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Austria will allow 16-year-olds to vote

Austria makes history in the European Union on Sunday by becoming the first member to give 16-year-olds a voice in national elections.
/ Source: The Associated Press

For her birthday, Nina Stanke gets 16 candles — and one vote.

Austria makes history in the European Union on Sunday by becoming the first member of the 27-nation bloc to give 16-year-olds a voice in national elections. And Stanke, one of up to 200,000 eligible Austrian teenagers, isn't about to pass up this opportunity.

"Yes, I'm going to vote," Stanke, who turned 16 just this week, said on a recent afternoon as she chatted with friends outside her school in central Vienna.

Stanke has a slew of choices.

Following the collapse in July of the governing coalition between the center-left Social Democrats and the center-right People's Party, 10 parties have said they want to take a stab at ruling the Alpine republic. But only about half have a realistic chance of actually making it into parliament, where 183 seats are up for grabs.

The latest polls, without specifying a margin of error, show the Social Democrats clinging to a three point lead over the People's Party in their quest for the top spot. The far-right Freedom Party is expected to come in a resounding third. The Greens and the far-right Alliance for the Future of Austria are also expected to make it.

Candidate: 'Change the world'
With a tight race predicted at the top, the two main parties are flirting with first-time voters and — to some extent — making an effort to cater to a younger crowd.

For the Social Democrats, 27-year-old Laura Rudas — who is ranked fourth on the party's list of candidates — is doing most of the reaching out.

"During this election, it could be decisive ... every vote counts," she said.

Rudas, who has held a seat in parliament since January 2007, says she considers it her role to show young people that "politics can change the world."

With her trendy leather jacket and tight jeans, Rudas doesn't quite fit the picture of a politician.

Neither does her same-aged counterpart at the People's Party, Silvia Fuhrmann.

"How this clientele votes won't be decisive but is still important," Fuhrmann said.

Little impact
Fuhrmann, also a member of parliament, said the People's Party agreed to lower the voting change for demographic reasons, noting that Austrian society, like others in Europe, is growing older.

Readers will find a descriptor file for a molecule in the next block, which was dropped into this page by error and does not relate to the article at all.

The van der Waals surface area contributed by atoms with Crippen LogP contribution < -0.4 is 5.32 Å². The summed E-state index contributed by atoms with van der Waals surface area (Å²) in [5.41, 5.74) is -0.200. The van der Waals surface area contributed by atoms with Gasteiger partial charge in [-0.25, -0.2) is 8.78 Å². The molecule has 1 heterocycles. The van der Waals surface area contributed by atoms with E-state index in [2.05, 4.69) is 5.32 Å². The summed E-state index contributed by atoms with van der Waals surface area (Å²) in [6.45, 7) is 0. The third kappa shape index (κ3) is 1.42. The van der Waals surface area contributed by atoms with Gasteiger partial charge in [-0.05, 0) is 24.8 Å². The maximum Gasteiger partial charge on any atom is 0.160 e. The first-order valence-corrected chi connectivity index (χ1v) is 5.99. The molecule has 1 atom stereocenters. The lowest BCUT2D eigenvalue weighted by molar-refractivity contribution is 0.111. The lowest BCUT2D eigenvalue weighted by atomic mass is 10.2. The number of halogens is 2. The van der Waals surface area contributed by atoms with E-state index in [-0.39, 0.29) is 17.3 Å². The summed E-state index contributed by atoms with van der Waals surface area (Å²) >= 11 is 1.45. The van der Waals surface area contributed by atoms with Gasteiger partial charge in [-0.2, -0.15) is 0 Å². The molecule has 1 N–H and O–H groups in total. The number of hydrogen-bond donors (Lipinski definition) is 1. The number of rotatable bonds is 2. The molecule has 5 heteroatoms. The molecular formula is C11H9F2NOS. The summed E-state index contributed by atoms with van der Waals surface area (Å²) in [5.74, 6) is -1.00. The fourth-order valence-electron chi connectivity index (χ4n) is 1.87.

Experts say that's exactly why teenagers won't have much of an impact on Sunday.

"The 2008 parliamentary elections are predominantly going to be decided by people over the age of 50," said Ferdinand Karlhofer, head of the University of Innsbruck's political science department.

Christoph Hofinger, co-director of the Vienna-based SORA Institute for Social Research and Analysis, agrees.

"They will be about two and a half to three percent of the entire electorate and so their influence on the results is going to be small," Hofinger said.

Giving 16- and 17-year-olds the right to vote is helping to maintain the balance between the generations but the core of the messages from the parties focuses more on middle aged and elderly voters, he said.

Still, it seems unlikely that Heinz-Christian Strache, leader of the far-right Freedom Party, came up with a rap song — Viva HC — to sell his anti-foreigner message to seniors.

Who benefits?
Lowering the voting age came about as a political compromise between the Social Democrats and the People's Party, who wanted to give citizens living in the country the option to vote by absentee ballot. In the end, both became law.

Other nations that allow voting at 16 include Brazil, Cuba, Nicaragua and the Isle of Man, a British dependency in the Irish Sea.

Peter Filzmaier, one of Austria's most respected political commentators, said the Greens would likely benefit most from the young, first-time voters.

Austrian 16-year-olds have already been able to vote in some local elections. The same is true in other places, including neighboring Germany.

Walter Holub, director of a high school in Vienna, says interest in politics varies widely among the teenagers he supervises.

"A large majority still appears to be rather indifferent," Holub said.